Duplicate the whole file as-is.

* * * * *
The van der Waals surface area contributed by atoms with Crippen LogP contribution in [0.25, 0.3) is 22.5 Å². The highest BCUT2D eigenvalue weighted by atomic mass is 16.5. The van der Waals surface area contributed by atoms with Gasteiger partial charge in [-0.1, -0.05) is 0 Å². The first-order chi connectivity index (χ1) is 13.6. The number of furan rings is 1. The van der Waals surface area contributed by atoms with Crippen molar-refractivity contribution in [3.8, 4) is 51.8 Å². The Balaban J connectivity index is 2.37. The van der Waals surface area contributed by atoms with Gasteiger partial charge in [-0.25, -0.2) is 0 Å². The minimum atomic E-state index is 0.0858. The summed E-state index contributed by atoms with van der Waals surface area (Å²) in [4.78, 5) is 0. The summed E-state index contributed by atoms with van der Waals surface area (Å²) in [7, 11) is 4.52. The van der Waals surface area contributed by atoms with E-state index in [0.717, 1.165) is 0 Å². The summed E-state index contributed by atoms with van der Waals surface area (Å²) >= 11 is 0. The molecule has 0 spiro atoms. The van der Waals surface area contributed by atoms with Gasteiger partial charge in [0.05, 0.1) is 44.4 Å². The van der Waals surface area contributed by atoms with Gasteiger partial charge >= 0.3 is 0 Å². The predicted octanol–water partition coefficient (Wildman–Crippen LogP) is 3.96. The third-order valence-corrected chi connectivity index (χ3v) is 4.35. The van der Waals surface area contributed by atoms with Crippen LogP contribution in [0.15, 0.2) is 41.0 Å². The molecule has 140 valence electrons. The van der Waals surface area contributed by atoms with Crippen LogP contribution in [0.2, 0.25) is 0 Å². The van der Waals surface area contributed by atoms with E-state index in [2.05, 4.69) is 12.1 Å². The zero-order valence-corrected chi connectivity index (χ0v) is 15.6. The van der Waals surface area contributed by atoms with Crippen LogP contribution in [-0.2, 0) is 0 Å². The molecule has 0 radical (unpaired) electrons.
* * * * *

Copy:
The van der Waals surface area contributed by atoms with Crippen LogP contribution in [0.25, 0.3) is 22.5 Å². The highest BCUT2D eigenvalue weighted by atomic mass is 16.5. The van der Waals surface area contributed by atoms with Gasteiger partial charge in [-0.1, -0.05) is 0 Å². The first-order chi connectivity index (χ1) is 13.6. The number of furan rings is 1. The van der Waals surface area contributed by atoms with Crippen molar-refractivity contribution in [3.8, 4) is 51.8 Å². The Balaban J connectivity index is 2.37. The van der Waals surface area contributed by atoms with Gasteiger partial charge in [-0.25, -0.2) is 0 Å². The minimum atomic E-state index is 0.0858. The summed E-state index contributed by atoms with van der Waals surface area (Å²) in [4.78, 5) is 0. The summed E-state index contributed by atoms with van der Waals surface area (Å²) in [7, 11) is 4.52. The van der Waals surface area contributed by atoms with E-state index in [0.717, 1.165) is 0 Å². The summed E-state index contributed by atoms with van der Waals surface area (Å²) >= 11 is 0. The molecule has 0 spiro atoms. The van der Waals surface area contributed by atoms with Gasteiger partial charge in [0.05, 0.1) is 44.4 Å². The van der Waals surface area contributed by atoms with Gasteiger partial charge >= 0.3 is 0 Å². The predicted octanol–water partition coefficient (Wildman–Crippen LogP) is 3.96. The third-order valence-corrected chi connectivity index (χ3v) is 4.35. The van der Waals surface area contributed by atoms with Crippen LogP contribution in [0.15, 0.2) is 41.0 Å². The molecule has 140 valence electrons. The van der Waals surface area contributed by atoms with Crippen LogP contribution in [0.2, 0.25) is 0 Å². The van der Waals surface area contributed by atoms with E-state index in [2.05, 4.69) is 12.1 Å². The zero-order valence-corrected chi connectivity index (χ0v) is 15.6. The van der Waals surface area contributed by atoms with Crippen LogP contribution in [-0.2, 0) is 0 Å². The molecule has 0 radical (unpaired) electrons.